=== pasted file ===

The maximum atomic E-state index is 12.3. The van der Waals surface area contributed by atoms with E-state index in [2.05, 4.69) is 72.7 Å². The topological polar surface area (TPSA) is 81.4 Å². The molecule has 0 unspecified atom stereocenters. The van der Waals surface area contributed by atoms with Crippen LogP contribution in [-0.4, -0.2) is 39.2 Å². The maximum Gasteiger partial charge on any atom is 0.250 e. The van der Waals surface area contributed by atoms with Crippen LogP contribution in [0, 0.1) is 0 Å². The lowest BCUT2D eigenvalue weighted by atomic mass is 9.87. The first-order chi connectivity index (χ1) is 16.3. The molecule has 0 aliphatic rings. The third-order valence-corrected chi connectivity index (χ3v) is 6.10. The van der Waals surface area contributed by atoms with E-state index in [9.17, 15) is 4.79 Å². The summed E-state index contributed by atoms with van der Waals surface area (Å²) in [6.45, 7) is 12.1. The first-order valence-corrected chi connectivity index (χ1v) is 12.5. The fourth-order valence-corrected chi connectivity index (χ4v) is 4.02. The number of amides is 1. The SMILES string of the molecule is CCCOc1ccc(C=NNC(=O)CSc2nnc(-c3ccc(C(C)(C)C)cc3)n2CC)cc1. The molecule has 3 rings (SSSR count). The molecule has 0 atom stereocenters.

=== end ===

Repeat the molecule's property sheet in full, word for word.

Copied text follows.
The maximum atomic E-state index is 12.3. The van der Waals surface area contributed by atoms with E-state index in [2.05, 4.69) is 72.7 Å². The topological polar surface area (TPSA) is 81.4 Å². The molecule has 0 unspecified atom stereocenters. The van der Waals surface area contributed by atoms with Crippen LogP contribution in [-0.4, -0.2) is 39.2 Å². The maximum Gasteiger partial charge on any atom is 0.250 e. The van der Waals surface area contributed by atoms with Crippen LogP contribution in [0, 0.1) is 0 Å². The lowest BCUT2D eigenvalue weighted by atomic mass is 9.87. The first-order chi connectivity index (χ1) is 16.3. The molecule has 0 aliphatic rings. The third-order valence-corrected chi connectivity index (χ3v) is 6.10. The van der Waals surface area contributed by atoms with E-state index in [9.17, 15) is 4.79 Å². The summed E-state index contributed by atoms with van der Waals surface area (Å²) in [6.45, 7) is 12.1. The first-order valence-corrected chi connectivity index (χ1v) is 12.5. The fourth-order valence-corrected chi connectivity index (χ4v) is 4.02. The number of amides is 1. The SMILES string of the molecule is CCCOc1ccc(C=NNC(=O)CSc2nnc(-c3ccc(C(C)(C)C)cc3)n2CC)cc1. The molecule has 3 rings (SSSR count). The molecule has 0 atom stereocenters.